The era of Jim Crow segregation was ushered in by two landmark Supreme Court decisions in the final quarter of the nineteenth century. In 1883, the Supreme Court ruled the Civil Rights Act of 1875 unconstitutional. This decision was made after an examination of five cases of discrimination. The court decided that the Fourteenth Amendment protected African Americans from discrimination from states but not from private individuals or businesses. Discriminatory laws were further upheld in an 1896 case, Plessy v. Ferguson. Homer Adolph Plessy was a light-skinned black man who was arrested for sitting in a railroad car that had been reserved for white passengers. The Supreme Court decided that Plessy's rights were not violated because he was offered separate, but equal accommodations to the white car. This ruling led to a standard practice of “separate but equal” accommodations in order to separate the races. While separate, however, these accommodations were rarely equal. After these rulings, southern states intensified the creation of laws which legalized discriminatory practices, establishing African Americans as second-class citizens. The majority of these laws were aimed at either keeping the races separate in public spaces or preventing adult black males from exercising their right to vote. These discriminatory practices were not only codified in law, but were also often enforced by acts of brutal mob violence against southern blacks.
States throughout the South passed laws that restricted the access of African Americans to public areas and services. Local officials began to post signs like those seen here, marking facilities as either “Colored,” or for “Whites Only.” These signs were posted at restrooms, waiting rooms, water fountains, and on the entrances and exits of various public buildings. Some places even established curfews that restricted when, and for how long, African Americans were allowed in public. During the twentieth century racial discrimination was not reserved only for African Americans. Asians, Hispanics, and any other people seen as different from the white men in power were at times and in different places discriminated against.
These photographs, taken late in the 1930s and early in the 1940s, record the kind of signage that indicated the division of the races. These images also show that discrimination was not specific to the South, as one image is from Ohio, and that American Indians suffered under similar predjudices as seen in the photograph from Montana.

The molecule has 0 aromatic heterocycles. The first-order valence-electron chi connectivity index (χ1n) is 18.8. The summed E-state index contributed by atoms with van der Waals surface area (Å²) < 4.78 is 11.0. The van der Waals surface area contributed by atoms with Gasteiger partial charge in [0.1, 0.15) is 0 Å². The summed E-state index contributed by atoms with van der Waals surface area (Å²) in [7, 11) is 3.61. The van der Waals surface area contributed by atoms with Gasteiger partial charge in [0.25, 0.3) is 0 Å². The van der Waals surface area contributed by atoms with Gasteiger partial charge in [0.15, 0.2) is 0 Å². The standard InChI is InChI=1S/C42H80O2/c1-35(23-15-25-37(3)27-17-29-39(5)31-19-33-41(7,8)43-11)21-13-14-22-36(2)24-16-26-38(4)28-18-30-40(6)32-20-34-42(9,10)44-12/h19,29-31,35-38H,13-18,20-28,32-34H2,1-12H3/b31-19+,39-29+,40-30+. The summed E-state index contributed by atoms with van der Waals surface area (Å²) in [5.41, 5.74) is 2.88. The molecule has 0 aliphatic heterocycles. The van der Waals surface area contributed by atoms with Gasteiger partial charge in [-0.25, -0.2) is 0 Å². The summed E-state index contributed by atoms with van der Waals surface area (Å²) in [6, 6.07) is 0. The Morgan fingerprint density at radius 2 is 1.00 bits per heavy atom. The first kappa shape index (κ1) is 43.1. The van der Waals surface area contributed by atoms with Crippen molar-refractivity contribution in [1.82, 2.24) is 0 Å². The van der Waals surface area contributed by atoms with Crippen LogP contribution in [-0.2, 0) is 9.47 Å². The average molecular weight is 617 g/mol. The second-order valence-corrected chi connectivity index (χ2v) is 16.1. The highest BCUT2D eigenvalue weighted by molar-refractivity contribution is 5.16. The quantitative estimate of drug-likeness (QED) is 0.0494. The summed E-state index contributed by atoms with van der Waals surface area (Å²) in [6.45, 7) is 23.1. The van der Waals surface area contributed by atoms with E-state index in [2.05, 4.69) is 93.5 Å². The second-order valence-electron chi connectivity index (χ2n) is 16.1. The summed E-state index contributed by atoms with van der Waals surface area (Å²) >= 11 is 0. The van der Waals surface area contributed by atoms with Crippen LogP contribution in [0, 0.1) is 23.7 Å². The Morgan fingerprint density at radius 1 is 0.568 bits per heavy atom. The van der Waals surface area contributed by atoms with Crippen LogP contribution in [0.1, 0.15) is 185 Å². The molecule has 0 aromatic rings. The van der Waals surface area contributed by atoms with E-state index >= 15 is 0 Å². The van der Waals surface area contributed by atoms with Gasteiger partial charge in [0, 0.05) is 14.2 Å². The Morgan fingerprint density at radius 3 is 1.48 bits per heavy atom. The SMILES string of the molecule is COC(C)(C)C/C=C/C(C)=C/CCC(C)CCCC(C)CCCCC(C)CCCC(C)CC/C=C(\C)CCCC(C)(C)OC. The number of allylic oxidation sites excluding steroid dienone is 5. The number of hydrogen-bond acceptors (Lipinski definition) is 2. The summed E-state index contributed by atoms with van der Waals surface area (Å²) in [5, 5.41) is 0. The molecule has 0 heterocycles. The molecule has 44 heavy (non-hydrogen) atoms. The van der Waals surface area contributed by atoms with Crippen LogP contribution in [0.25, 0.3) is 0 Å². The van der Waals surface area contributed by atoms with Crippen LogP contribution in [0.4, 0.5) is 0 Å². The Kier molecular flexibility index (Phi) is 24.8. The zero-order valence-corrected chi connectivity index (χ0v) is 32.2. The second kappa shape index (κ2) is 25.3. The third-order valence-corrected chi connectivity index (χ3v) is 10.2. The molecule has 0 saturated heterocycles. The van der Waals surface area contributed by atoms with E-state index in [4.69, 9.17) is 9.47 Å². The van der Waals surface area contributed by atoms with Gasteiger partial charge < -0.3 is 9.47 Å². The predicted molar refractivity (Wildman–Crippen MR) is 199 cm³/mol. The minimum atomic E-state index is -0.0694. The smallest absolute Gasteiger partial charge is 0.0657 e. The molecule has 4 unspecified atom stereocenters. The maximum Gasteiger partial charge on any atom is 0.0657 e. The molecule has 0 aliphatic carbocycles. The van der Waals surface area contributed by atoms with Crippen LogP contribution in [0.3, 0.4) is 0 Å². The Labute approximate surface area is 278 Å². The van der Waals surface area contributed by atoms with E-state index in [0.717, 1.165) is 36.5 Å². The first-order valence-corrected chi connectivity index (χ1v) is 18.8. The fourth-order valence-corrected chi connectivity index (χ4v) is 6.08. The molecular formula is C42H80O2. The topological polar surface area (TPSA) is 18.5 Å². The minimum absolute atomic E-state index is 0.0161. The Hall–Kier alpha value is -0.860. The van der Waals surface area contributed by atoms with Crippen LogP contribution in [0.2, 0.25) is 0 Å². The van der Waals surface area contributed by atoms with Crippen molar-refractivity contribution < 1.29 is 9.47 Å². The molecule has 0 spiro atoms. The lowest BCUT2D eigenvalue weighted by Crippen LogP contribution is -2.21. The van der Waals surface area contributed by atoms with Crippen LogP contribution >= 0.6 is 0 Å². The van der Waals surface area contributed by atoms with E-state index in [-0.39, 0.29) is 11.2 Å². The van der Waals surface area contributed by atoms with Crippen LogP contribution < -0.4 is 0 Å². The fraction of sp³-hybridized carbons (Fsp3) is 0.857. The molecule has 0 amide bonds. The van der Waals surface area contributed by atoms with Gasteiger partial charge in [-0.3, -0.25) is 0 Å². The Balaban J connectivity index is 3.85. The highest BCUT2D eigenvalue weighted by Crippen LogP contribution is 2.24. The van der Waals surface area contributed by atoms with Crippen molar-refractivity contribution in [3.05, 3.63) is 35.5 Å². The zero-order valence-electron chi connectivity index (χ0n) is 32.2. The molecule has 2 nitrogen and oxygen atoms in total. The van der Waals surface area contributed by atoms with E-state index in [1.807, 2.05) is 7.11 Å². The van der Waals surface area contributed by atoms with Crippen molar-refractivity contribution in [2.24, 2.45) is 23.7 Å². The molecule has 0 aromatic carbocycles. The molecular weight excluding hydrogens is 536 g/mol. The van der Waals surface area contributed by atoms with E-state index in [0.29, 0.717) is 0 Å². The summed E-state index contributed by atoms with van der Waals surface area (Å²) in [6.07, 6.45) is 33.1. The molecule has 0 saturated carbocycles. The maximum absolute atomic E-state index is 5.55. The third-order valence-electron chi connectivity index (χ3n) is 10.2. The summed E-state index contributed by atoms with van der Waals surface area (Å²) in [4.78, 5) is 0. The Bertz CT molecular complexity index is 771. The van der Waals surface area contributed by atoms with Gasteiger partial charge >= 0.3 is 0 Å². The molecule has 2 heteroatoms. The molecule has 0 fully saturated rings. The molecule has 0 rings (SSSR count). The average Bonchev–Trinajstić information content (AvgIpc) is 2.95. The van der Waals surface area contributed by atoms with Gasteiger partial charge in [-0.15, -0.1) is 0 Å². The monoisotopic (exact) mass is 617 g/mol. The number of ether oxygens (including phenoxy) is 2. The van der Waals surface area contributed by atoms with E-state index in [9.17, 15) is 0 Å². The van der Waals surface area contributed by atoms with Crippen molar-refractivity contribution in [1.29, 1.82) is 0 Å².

During the difficult years of the Jim Crow era, many southern blacks organized self-help associations that paralleled the services they were prohibited from receiving in the white community. These groups and associations ranged from fraternal lodges to life insurance companies and volunteer services. The Supreme Court overturned Plessy v. Ferguson in 1954 with its Brown v. Board of Education of Topeka, Kansas decision. Civil rights for African Americans were legally guaranteed a decade later with the Civil Rights Act of 1964, and the Voting Rights Act of 1965 removed many of the state obstructions to African Americans' voting.
1. Why were these signs put up?
2. What were the primary objectives of the Jim Crow laws?
3. How did African Americans cope with the Jim Crow laws?
1. Why do you think that the Fourteenth and Fifteenth Amendments excluded women? Do you think that the history of Reconstruction and the Jim Crow era would have been different if white and black women had been granted the right to vote immediately following the Civil War?
2. Would the segregation and disenfranchisement of African Americans have continued without the Supreme Court rulings in 1883 and 1896? Why do you think so?
Ayers, Edward L. The Promise of the New South: Life After Reconstruction. New York: Oxford University Press, 1992.
Cohen, William. At Freedom's Edge: Black Mobility and the Southern White Quest for Racial Control, 1861–1915. Baton Rouge: Louisiana State University Press, 1991.